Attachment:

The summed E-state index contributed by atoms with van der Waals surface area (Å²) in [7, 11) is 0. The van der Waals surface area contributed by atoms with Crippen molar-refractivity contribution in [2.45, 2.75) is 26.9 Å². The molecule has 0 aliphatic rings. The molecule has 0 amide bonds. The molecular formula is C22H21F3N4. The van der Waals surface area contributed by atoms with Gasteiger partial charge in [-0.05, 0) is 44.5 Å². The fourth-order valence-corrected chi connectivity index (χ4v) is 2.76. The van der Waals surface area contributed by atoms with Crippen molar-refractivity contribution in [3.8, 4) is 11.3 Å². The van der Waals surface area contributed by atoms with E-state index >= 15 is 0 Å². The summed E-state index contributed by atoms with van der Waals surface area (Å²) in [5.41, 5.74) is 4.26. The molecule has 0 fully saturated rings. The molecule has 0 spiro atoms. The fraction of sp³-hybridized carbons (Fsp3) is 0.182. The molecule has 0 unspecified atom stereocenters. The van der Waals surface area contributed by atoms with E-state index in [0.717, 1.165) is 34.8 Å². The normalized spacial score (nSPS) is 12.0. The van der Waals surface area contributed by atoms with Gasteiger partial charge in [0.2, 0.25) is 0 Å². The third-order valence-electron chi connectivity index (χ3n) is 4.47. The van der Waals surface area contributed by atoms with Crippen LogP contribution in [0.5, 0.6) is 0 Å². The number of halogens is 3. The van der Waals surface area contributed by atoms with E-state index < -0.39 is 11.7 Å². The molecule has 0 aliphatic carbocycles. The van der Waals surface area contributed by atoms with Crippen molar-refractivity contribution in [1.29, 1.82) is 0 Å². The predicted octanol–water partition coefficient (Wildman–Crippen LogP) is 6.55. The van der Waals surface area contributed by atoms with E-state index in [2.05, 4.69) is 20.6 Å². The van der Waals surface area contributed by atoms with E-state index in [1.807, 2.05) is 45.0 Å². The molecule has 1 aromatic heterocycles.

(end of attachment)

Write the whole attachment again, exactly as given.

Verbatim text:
The summed E-state index contributed by atoms with van der Waals surface area (Å²) in [7, 11) is 0. The van der Waals surface area contributed by atoms with Crippen molar-refractivity contribution in [2.45, 2.75) is 26.9 Å². The molecule has 0 aliphatic rings. The molecule has 0 amide bonds. The molecular formula is C22H21F3N4. The van der Waals surface area contributed by atoms with Gasteiger partial charge in [-0.05, 0) is 44.5 Å². The fourth-order valence-corrected chi connectivity index (χ4v) is 2.76. The van der Waals surface area contributed by atoms with Crippen molar-refractivity contribution in [3.8, 4) is 11.3 Å². The van der Waals surface area contributed by atoms with E-state index >= 15 is 0 Å². The summed E-state index contributed by atoms with van der Waals surface area (Å²) in [5.41, 5.74) is 4.26. The molecule has 0 fully saturated rings. The molecule has 0 spiro atoms. The fraction of sp³-hybridized carbons (Fsp3) is 0.182. The molecule has 0 unspecified atom stereocenters. The van der Waals surface area contributed by atoms with E-state index in [0.717, 1.165) is 34.8 Å². The normalized spacial score (nSPS) is 12.0. The van der Waals surface area contributed by atoms with Gasteiger partial charge in [0.2, 0.25) is 0 Å². The third-order valence-electron chi connectivity index (χ3n) is 4.47. The van der Waals surface area contributed by atoms with Crippen LogP contribution in [0.5, 0.6) is 0 Å². The number of halogens is 3. The van der Waals surface area contributed by atoms with E-state index < -0.39 is 11.7 Å². The molecule has 0 aliphatic carbocycles. The van der Waals surface area contributed by atoms with Crippen molar-refractivity contribution in [1.29, 1.82) is 0 Å². The predicted octanol–water partition coefficient (Wildman–Crippen LogP) is 6.55. The van der Waals surface area contributed by atoms with E-state index in [2.05, 4.69) is 20.6 Å². The van der Waals surface area contributed by atoms with E-state index in [1.807, 2.05) is 45.0 Å². The molecule has 1 aromatic heterocycles.